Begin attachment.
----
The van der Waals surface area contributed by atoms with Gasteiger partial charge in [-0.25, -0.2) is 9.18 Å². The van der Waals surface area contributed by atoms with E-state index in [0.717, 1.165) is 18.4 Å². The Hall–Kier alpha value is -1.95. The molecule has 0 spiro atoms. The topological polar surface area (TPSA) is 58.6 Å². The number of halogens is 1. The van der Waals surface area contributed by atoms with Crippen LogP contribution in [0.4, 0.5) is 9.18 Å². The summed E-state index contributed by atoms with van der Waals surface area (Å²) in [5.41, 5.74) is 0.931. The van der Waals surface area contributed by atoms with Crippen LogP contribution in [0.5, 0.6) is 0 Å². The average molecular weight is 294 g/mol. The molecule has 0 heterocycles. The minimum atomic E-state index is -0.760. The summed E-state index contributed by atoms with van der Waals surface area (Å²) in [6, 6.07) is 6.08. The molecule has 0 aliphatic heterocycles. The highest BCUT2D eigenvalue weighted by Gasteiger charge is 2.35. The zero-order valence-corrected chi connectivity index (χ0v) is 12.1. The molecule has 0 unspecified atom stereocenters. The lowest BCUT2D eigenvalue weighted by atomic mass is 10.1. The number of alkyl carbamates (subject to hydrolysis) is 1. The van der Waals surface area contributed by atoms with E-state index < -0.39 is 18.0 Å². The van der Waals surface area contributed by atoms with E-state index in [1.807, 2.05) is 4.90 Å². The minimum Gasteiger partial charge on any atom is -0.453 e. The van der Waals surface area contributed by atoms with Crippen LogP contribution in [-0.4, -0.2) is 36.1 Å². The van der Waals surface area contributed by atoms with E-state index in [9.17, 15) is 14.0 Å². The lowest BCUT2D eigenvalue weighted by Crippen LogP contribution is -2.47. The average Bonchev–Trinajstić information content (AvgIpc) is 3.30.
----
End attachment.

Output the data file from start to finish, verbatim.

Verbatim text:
The van der Waals surface area contributed by atoms with Gasteiger partial charge in [-0.25, -0.2) is 9.18 Å². The van der Waals surface area contributed by atoms with E-state index in [0.717, 1.165) is 18.4 Å². The Hall–Kier alpha value is -1.95. The molecule has 0 spiro atoms. The topological polar surface area (TPSA) is 58.6 Å². The number of halogens is 1. The van der Waals surface area contributed by atoms with Crippen LogP contribution in [0.4, 0.5) is 9.18 Å². The summed E-state index contributed by atoms with van der Waals surface area (Å²) in [5.41, 5.74) is 0.931. The van der Waals surface area contributed by atoms with Crippen LogP contribution in [0.5, 0.6) is 0 Å². The average molecular weight is 294 g/mol. The molecule has 0 heterocycles. The minimum atomic E-state index is -0.760. The summed E-state index contributed by atoms with van der Waals surface area (Å²) in [6, 6.07) is 6.08. The molecule has 0 aliphatic heterocycles. The highest BCUT2D eigenvalue weighted by Gasteiger charge is 2.35. The zero-order valence-corrected chi connectivity index (χ0v) is 12.1. The molecule has 0 unspecified atom stereocenters. The lowest BCUT2D eigenvalue weighted by atomic mass is 10.1. The number of alkyl carbamates (subject to hydrolysis) is 1. The van der Waals surface area contributed by atoms with E-state index < -0.39 is 18.0 Å². The van der Waals surface area contributed by atoms with E-state index in [1.807, 2.05) is 4.90 Å². The minimum Gasteiger partial charge on any atom is -0.453 e. The van der Waals surface area contributed by atoms with Crippen LogP contribution in [-0.4, -0.2) is 36.1 Å². The van der Waals surface area contributed by atoms with E-state index in [9.17, 15) is 14.0 Å². The lowest BCUT2D eigenvalue weighted by Crippen LogP contribution is -2.47. The average Bonchev–Trinajstić information content (AvgIpc) is 3.30.